Leaf Love & Why Not to Prune Now

I take after my mom. I inherited her bad eyes and grin. And though she’s been gone a few years now, I still hear her say, “Fall’s my favorite season.” Mine, too.

Along the BELO Center for New Media across from KLRU, bald cypresses, red oaks, possumhaw and yaupon hollies entice us all away from computer screens for a moment to admire landscape architect Christy Ten Eyck’s dazzling design.

Bald cypress provides its own ornaments—female seed cones.

Possumhaw holly’s got “holly berries” covered until birds make it through traffic jams for the plump, red fruits.

Texas State grass, native sideoats grama, gracefully curls over fallen bald cypress leaves.

Across town, red oaks slow traffic on the median that Colleen Jamison planted across from her house (her garden with Bruce Baldwin coming your way February 2).

For the scoop on Austin’s sensational leaf-peeping this fall, check out KUT’s Mose Buchele story with certified arborist April Rose, City of Austin Urban Forest Health Coordinator.

Clumping grasses are worth a peep, too, like frothy Gulf muhly at the home of garden designer B Jane.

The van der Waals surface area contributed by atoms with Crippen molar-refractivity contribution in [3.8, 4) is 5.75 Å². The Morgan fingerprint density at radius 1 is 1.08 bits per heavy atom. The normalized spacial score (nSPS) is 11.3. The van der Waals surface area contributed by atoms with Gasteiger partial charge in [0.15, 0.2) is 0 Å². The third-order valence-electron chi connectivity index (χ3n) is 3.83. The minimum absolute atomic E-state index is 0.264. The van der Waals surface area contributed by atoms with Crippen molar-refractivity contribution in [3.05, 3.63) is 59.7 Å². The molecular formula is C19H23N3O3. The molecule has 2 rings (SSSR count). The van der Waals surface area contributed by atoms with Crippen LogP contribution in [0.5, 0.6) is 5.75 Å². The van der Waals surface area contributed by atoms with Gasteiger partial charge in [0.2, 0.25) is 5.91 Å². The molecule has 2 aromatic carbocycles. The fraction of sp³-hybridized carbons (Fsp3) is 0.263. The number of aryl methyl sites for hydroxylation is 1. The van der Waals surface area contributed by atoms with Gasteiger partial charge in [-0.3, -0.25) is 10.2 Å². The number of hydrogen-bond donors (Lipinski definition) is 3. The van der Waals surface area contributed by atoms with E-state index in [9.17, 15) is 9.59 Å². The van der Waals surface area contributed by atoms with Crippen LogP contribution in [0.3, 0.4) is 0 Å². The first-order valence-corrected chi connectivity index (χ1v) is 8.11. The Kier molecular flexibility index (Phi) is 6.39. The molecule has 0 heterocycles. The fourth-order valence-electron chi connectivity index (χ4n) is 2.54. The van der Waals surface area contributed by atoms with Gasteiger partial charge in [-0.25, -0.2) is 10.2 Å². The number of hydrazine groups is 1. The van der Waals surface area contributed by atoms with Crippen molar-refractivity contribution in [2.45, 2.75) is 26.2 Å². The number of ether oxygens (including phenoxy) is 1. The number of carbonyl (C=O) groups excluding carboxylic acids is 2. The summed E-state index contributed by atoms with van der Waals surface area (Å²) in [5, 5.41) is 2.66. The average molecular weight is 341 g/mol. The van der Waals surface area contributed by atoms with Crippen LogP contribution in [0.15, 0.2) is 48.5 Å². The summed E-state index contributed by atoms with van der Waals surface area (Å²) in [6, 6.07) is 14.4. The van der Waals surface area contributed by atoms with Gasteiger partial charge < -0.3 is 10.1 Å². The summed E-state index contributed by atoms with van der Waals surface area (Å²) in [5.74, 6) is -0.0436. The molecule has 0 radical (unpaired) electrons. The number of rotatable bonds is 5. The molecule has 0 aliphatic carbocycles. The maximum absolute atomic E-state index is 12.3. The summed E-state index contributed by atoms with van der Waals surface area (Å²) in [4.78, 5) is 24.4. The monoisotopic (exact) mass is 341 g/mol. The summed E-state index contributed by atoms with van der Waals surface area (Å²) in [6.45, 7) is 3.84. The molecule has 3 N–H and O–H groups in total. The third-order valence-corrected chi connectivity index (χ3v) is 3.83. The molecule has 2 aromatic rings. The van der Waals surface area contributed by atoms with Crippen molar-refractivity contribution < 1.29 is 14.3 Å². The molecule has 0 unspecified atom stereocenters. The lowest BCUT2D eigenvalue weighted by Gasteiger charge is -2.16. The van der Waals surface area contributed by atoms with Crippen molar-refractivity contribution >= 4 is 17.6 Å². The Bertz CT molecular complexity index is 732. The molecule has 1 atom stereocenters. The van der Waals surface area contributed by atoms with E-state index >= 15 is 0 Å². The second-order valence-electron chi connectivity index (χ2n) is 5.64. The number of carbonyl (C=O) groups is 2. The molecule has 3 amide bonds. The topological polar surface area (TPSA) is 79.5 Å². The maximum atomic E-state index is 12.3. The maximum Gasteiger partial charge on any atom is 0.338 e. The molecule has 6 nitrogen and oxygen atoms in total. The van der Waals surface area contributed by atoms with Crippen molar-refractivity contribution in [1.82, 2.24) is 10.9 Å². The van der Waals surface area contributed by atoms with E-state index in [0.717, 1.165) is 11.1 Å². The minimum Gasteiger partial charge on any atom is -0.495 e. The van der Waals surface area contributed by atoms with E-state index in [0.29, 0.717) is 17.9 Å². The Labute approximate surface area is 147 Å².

My ‘Hot Lips’ Salvia microphylla offers lip-smacking good nectar to all the butterflies and bees taking advantage of the warm days between cold breaks.

On a sunny day, flying insects cover the still-going asters, including this white-checkered skipper.

Our early freeze event—record low of 24° on November 15—browned some plants across Austin. In my own garden, this self-seeded chile pequin was unfazed.

Just 10 feet away, another got nipped. That’s microclimates for you!

On January 5, we’ve got pruning details for you. For now, shelve your clippers. If we prune now, deceptively warm days can prompt new growth when winter has just begun.

Instead, let’s plan ahead for planting season! Coppertone sedum’s got those warm tones we love in full sun or part shade, but it’s only hardy to 25-30°. Great for containers that you can protect!

Watch our segment with Jay Arredondo of Desert to Tropics Nursery for super succulent ideas, including ground hardy beauties.

Plan your DIY lawn-to-patio makeover with Mark Morrow.

And, inspire new goals (whatever they may be) with our visit to graphics designer James Barela, who found another creative outlet and launched a new business.

Thanks for stopping by! Linda